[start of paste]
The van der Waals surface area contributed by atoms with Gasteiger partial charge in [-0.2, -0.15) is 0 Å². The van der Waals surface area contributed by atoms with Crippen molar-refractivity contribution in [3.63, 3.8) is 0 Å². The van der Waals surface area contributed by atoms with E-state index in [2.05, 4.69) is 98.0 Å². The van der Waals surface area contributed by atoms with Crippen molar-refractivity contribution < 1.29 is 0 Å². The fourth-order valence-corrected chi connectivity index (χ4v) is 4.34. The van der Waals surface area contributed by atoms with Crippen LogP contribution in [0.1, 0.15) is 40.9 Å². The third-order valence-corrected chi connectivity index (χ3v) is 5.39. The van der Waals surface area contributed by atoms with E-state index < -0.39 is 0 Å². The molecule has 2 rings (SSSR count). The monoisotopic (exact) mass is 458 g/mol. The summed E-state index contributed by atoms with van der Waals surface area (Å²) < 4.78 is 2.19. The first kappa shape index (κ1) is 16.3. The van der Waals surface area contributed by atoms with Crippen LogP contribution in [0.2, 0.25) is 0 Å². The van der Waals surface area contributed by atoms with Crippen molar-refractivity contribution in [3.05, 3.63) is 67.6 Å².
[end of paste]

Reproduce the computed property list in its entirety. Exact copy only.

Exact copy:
The van der Waals surface area contributed by atoms with Gasteiger partial charge in [-0.2, -0.15) is 0 Å². The van der Waals surface area contributed by atoms with Crippen molar-refractivity contribution in [3.63, 3.8) is 0 Å². The van der Waals surface area contributed by atoms with E-state index in [2.05, 4.69) is 98.0 Å². The van der Waals surface area contributed by atoms with Crippen molar-refractivity contribution < 1.29 is 0 Å². The fourth-order valence-corrected chi connectivity index (χ4v) is 4.34. The van der Waals surface area contributed by atoms with Crippen LogP contribution in [0.1, 0.15) is 40.9 Å². The third-order valence-corrected chi connectivity index (χ3v) is 5.39. The van der Waals surface area contributed by atoms with E-state index < -0.39 is 0 Å². The molecule has 2 rings (SSSR count). The monoisotopic (exact) mass is 458 g/mol. The summed E-state index contributed by atoms with van der Waals surface area (Å²) < 4.78 is 2.19. The first kappa shape index (κ1) is 16.3. The van der Waals surface area contributed by atoms with Crippen LogP contribution in [0.2, 0.25) is 0 Å². The van der Waals surface area contributed by atoms with Crippen molar-refractivity contribution in [3.05, 3.63) is 67.6 Å².